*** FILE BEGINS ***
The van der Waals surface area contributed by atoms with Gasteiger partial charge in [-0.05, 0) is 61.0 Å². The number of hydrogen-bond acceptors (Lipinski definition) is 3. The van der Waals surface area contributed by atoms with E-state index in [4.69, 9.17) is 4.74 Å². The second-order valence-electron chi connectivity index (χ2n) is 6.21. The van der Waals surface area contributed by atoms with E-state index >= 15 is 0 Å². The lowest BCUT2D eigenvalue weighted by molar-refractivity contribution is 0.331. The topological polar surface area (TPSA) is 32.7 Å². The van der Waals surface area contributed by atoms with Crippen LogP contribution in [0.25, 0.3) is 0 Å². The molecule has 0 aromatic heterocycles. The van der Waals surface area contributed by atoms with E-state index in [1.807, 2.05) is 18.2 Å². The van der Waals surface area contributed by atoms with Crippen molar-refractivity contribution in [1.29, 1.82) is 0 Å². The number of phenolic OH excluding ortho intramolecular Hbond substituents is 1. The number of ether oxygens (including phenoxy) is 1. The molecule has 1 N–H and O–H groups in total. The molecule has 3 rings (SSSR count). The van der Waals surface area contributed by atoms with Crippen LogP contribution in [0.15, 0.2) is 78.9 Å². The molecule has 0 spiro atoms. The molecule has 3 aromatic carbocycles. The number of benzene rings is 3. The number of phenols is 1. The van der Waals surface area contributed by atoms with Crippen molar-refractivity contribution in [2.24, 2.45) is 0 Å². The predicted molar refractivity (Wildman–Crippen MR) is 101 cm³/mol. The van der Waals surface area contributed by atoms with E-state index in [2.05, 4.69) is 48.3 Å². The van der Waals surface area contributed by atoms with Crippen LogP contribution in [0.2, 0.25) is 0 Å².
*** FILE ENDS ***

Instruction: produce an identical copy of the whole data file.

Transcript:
The van der Waals surface area contributed by atoms with Gasteiger partial charge in [-0.05, 0) is 61.0 Å². The number of hydrogen-bond acceptors (Lipinski definition) is 3. The van der Waals surface area contributed by atoms with E-state index in [4.69, 9.17) is 4.74 Å². The second-order valence-electron chi connectivity index (χ2n) is 6.21. The van der Waals surface area contributed by atoms with E-state index >= 15 is 0 Å². The lowest BCUT2D eigenvalue weighted by molar-refractivity contribution is 0.331. The topological polar surface area (TPSA) is 32.7 Å². The van der Waals surface area contributed by atoms with Crippen LogP contribution in [0.25, 0.3) is 0 Å². The molecule has 0 aromatic heterocycles. The van der Waals surface area contributed by atoms with E-state index in [1.807, 2.05) is 18.2 Å². The van der Waals surface area contributed by atoms with Crippen molar-refractivity contribution in [1.29, 1.82) is 0 Å². The number of phenolic OH excluding ortho intramolecular Hbond substituents is 1. The number of ether oxygens (including phenoxy) is 1. The molecule has 1 N–H and O–H groups in total. The molecule has 3 rings (SSSR count). The van der Waals surface area contributed by atoms with Crippen LogP contribution in [0.15, 0.2) is 78.9 Å². The molecule has 0 spiro atoms. The molecule has 3 aromatic carbocycles. The number of benzene rings is 3. The number of phenols is 1. The van der Waals surface area contributed by atoms with Crippen molar-refractivity contribution in [2.24, 2.45) is 0 Å². The predicted molar refractivity (Wildman–Crippen MR) is 101 cm³/mol. The van der Waals surface area contributed by atoms with E-state index in [2.05, 4.69) is 48.3 Å². The van der Waals surface area contributed by atoms with Crippen LogP contribution in [0.2, 0.25) is 0 Å².